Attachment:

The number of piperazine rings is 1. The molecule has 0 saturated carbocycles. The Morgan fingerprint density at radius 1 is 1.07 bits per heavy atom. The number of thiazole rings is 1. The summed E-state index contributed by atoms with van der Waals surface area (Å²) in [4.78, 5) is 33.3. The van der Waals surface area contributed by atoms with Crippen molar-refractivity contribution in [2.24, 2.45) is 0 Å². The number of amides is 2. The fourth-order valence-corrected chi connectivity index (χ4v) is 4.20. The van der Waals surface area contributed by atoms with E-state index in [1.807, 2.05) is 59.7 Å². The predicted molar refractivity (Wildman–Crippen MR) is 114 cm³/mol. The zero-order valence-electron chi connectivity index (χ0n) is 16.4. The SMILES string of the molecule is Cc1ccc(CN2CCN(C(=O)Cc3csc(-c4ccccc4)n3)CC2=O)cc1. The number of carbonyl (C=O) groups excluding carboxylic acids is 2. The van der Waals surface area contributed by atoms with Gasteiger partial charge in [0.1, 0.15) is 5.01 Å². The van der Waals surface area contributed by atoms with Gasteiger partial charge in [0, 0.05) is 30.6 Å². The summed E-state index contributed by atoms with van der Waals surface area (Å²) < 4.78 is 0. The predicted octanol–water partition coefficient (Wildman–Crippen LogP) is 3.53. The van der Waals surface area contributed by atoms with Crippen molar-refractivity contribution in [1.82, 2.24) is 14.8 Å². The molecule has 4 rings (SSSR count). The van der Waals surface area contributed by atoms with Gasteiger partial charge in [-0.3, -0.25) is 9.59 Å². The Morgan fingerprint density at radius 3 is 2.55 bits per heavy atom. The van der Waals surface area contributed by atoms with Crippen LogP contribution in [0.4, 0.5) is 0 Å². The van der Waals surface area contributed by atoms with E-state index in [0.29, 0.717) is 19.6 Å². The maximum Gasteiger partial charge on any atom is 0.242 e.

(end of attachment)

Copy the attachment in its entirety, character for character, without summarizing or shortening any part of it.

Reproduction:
The number of piperazine rings is 1. The molecule has 0 saturated carbocycles. The Morgan fingerprint density at radius 1 is 1.07 bits per heavy atom. The number of thiazole rings is 1. The summed E-state index contributed by atoms with van der Waals surface area (Å²) in [4.78, 5) is 33.3. The van der Waals surface area contributed by atoms with Crippen molar-refractivity contribution in [2.24, 2.45) is 0 Å². The number of amides is 2. The fourth-order valence-corrected chi connectivity index (χ4v) is 4.20. The van der Waals surface area contributed by atoms with E-state index in [1.807, 2.05) is 59.7 Å². The predicted molar refractivity (Wildman–Crippen MR) is 114 cm³/mol. The zero-order valence-electron chi connectivity index (χ0n) is 16.4. The SMILES string of the molecule is Cc1ccc(CN2CCN(C(=O)Cc3csc(-c4ccccc4)n3)CC2=O)cc1. The number of carbonyl (C=O) groups excluding carboxylic acids is 2. The van der Waals surface area contributed by atoms with Gasteiger partial charge in [0.1, 0.15) is 5.01 Å². The van der Waals surface area contributed by atoms with Gasteiger partial charge in [0, 0.05) is 30.6 Å². The summed E-state index contributed by atoms with van der Waals surface area (Å²) < 4.78 is 0. The predicted octanol–water partition coefficient (Wildman–Crippen LogP) is 3.53. The van der Waals surface area contributed by atoms with Crippen molar-refractivity contribution in [1.82, 2.24) is 14.8 Å². The molecule has 4 rings (SSSR count). The van der Waals surface area contributed by atoms with Gasteiger partial charge in [-0.3, -0.25) is 9.59 Å². The Morgan fingerprint density at radius 3 is 2.55 bits per heavy atom. The van der Waals surface area contributed by atoms with Crippen LogP contribution in [0.4, 0.5) is 0 Å². The van der Waals surface area contributed by atoms with E-state index in [0.29, 0.717) is 19.6 Å². The maximum Gasteiger partial charge on any atom is 0.242 e.